Ronak D. Desai is an Affiliate at the Belfer Center’s India and South Asia Program at Harvard University. His scholarship focuses primarily on U.S.-India relations, international security and law, political economy, sanctions enforcement, global governance, and corruption. Mr. Desai routinely advises Members of the United States Congress on legal and foreign policy issues. He earned his public policy and law degrees from the Harvard Kennedy School of Government and Harvard Law School.
Brexit’s impact on India and its relationship with the UK continue to garner significant attention and even more speculation. What are its implications for bilateral ties and how does India view the UK’s controversial decision to leave the EU? Will Brexit allow the two countries to forge an even closer relationship as supporters of the Leave campaign allege, or has the vote introduced a new degree of uncertainty into the relationship?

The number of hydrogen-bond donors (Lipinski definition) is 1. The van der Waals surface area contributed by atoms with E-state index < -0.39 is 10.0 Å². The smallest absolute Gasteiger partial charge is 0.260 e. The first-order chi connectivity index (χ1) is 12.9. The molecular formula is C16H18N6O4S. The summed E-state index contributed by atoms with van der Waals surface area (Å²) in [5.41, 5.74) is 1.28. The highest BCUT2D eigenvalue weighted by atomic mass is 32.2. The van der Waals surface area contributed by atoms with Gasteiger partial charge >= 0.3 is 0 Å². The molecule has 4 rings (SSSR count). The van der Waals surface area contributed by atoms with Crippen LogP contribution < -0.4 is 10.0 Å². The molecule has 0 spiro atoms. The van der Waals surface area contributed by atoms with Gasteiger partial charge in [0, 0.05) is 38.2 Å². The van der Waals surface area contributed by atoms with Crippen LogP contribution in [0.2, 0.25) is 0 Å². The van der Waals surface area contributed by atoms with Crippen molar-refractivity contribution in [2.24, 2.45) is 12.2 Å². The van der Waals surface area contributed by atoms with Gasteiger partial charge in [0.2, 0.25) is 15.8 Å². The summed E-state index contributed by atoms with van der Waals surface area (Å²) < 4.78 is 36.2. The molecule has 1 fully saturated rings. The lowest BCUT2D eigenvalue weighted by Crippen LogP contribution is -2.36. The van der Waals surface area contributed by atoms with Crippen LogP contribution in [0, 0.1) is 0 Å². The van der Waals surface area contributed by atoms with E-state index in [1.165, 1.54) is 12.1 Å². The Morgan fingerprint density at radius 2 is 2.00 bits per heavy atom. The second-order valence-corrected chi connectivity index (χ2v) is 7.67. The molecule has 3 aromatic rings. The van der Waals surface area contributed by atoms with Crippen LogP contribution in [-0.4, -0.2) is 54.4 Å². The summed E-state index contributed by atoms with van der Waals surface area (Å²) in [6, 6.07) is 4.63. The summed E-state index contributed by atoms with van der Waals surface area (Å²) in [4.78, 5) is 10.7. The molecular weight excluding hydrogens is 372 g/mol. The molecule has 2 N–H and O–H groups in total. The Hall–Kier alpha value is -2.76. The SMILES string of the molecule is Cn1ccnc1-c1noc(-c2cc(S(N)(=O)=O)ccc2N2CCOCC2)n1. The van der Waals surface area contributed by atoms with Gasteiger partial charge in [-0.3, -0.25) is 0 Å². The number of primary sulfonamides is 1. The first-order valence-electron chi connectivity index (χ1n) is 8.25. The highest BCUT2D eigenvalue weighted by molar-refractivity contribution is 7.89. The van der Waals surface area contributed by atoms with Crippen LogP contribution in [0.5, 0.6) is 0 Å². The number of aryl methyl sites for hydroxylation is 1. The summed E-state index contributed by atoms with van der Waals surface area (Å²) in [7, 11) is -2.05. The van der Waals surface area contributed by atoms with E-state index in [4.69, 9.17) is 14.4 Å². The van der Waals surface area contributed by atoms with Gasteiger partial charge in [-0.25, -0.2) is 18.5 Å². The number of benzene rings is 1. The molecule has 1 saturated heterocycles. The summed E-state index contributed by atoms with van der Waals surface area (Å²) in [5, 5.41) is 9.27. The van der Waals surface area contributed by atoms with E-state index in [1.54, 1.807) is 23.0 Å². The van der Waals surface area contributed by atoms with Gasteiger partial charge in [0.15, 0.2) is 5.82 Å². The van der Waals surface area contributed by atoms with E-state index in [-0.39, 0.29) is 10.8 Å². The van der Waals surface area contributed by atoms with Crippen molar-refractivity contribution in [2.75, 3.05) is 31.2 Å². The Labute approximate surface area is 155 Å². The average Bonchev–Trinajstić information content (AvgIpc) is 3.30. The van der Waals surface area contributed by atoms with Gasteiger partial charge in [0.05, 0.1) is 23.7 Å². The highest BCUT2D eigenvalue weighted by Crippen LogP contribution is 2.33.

As a former British colony and current member of the Commonwealth, India enjoys longstanding political, commercial, trade, and cultural ties with the UK. Coverage of the Brexit referendum in India in the weeks and months preceding the vote rivaled that seen in the UK. Debate over the wisdom of Brexit and what it portended for India was ubiquitous throughout the country.
Coverage since the vote has unsurprisingly focused on the adverse consequences of the referendum result. For India, however, Brexit presents some potential opportunities in the short-to-medium term. The falling value of the Pound relative to the Rupee has rendered the UK a cheaper, more attractive destination for Indian companies seeking to buy high-priced commodities such as real estate. India is likely to appear a more appealing destination for foreign investment relative to the UK given the pace of its economic growth combined with the enduring uncertainty around Brexit. Moreover, the economic nationalism and protectionism emanating from the United States make it more likely that emerging markets, like India and China, will capture an even larger percentage of global trade.